CMS proposes giving LTC residents flu shots

September 26, 2005

The Centers for Medicare & Medicaid Services has published a proposed rule in the Aug. 15 Federal Register that would require long-term care (LTC) facilities to vaccinate all residents against influenza and pneumococcal disease as a condition of participation in Medicare and Medicaid.

The Centers for Medicare & Medicaid Services has published a proposed rule in the Aug. 15 Federal Register that would require long-term care (LTC) facilities to vaccinate all residents against influenza and pneumococcal disease as a condition of participation in Medicare and Medicaid.

The agency's goal is for 90% of LTC facility residents to receive one lifetime dose of pneumococcal conjugate vaccine and an annual influenza vaccine. According to CMS, in 1999 only 38% of nursing home residents had ever been vaccinated against pneumococcal disease and only 65% had received the annual flu vaccine.

The proposed rule requires LTC facilities to offer influenza vaccine to all residents each year between Oct. 1 and March 31. Residents who have never been vaccinated against pneumococcal disease would be offered the pneumococcal conjugate vaccine at the same time. Seniors who received a dose of pneumococcal vaccine before their 65th birthday could be offered the vaccine again at the recommendation of their healthcare provider.

According to the rule, patients or their legal representatives may refuse either or both vaccines, but the refusal must be documented in the patient's medical record. The record must include documentation that the patient or the patient's legal representative "received appropriate education and consultation" about the vaccines' benefits.

If CDC announces that influenza vaccine is in short supply, the rule states that the agency could direct state survey agencies not to cite LTC facilities for noncompliance if they are unable to obtain the vaccine.

In January CMS raised the average reimbursement rate for administering each vaccine to $18 per dose, more than twice the previous payment level. This incentive is in addition to the reimbursement for the vaccines, currently $10.10 per dose of influenza vaccine and $23.28 for each dose of pneumococcal conjugate vaccine.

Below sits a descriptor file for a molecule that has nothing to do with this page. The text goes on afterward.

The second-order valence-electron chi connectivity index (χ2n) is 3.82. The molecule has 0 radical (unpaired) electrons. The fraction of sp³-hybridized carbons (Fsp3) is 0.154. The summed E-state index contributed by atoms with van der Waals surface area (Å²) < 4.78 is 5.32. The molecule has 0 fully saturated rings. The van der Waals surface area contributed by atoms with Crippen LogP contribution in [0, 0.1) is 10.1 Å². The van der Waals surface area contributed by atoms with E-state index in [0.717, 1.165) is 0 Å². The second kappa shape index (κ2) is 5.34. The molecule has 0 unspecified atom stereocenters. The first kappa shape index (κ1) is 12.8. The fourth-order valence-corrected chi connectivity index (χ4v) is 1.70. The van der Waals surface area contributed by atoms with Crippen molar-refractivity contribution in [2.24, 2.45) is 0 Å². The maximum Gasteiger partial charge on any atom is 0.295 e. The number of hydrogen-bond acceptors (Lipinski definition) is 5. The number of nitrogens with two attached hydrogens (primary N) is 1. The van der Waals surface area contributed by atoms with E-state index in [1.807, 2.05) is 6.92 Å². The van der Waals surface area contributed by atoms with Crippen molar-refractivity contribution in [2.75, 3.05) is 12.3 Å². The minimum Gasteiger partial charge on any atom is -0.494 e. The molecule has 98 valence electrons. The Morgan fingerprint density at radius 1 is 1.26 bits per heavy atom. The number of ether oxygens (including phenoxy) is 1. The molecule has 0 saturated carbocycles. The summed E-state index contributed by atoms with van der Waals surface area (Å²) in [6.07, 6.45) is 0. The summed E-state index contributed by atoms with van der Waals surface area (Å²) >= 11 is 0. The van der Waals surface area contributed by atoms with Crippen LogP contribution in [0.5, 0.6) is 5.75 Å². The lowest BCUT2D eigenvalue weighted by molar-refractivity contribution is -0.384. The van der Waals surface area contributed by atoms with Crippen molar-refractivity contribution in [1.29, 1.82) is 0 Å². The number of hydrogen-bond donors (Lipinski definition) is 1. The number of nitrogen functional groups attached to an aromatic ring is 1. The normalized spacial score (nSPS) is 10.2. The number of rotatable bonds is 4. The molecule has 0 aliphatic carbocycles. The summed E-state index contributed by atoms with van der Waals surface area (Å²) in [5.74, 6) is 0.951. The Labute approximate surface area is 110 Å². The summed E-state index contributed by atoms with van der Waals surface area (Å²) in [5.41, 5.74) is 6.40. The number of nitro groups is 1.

CMS' proposal drew a positive reaction from Tom Clark, director of policy and advocacy, American Society of Consultant Pharmacists. "There are several states that already have such requirements," he said. "This rule would make it universal across the country. We're supportive of it particularly because in many cases influenza vaccine tends to get administered, but pneumococcal vaccine often gets neglected or overlooked. This would focus more attention on immunization issues and help ensure that residents get those types of immunizations."

While most pharmacists won't oppose the requirement because it is generally beneficial for patients, compliance with the rule may be a challenge for R.Ph.s if the flu vaccine is in short supply as it was last year. "CMS did say that in the event of shortages, surveyors would be empowered to waive the requirements for facilities that can't get the vaccine, which may be a problem again this year," said Clark. "We don't know for sure yet how much vaccine is going to be available."

Another challenge for pharmacists may be that their facilities don't have adequate time to gear up to meet the requirements. "Almost every facility does some type of influenza immunization, but the ones that aren't doing pneumococcal may need some time to learn about it and develop forms and procedures for tracking it," said Clark. "There are forms available, but facilities will need to evaluate options and figure out how they are going to meet the requirement and keep track of it."

Clark said that yet another issue related to the proposal has to do with CMS adding Section W to the Minimum Data Set (MDS), a comprehensive assessment tool that every nursing home is required to fill out electronically for each resident. Section W will track the immunization status of the residents. "In the past, a big problem in LTC has been the lack of a reliable source of data on immunization status of nursing home residents," he said. "The MDS will give us a way to track immunizations in LTC facilities, which will make it easier for state surveyors, consumers, and various entities to track immunization status."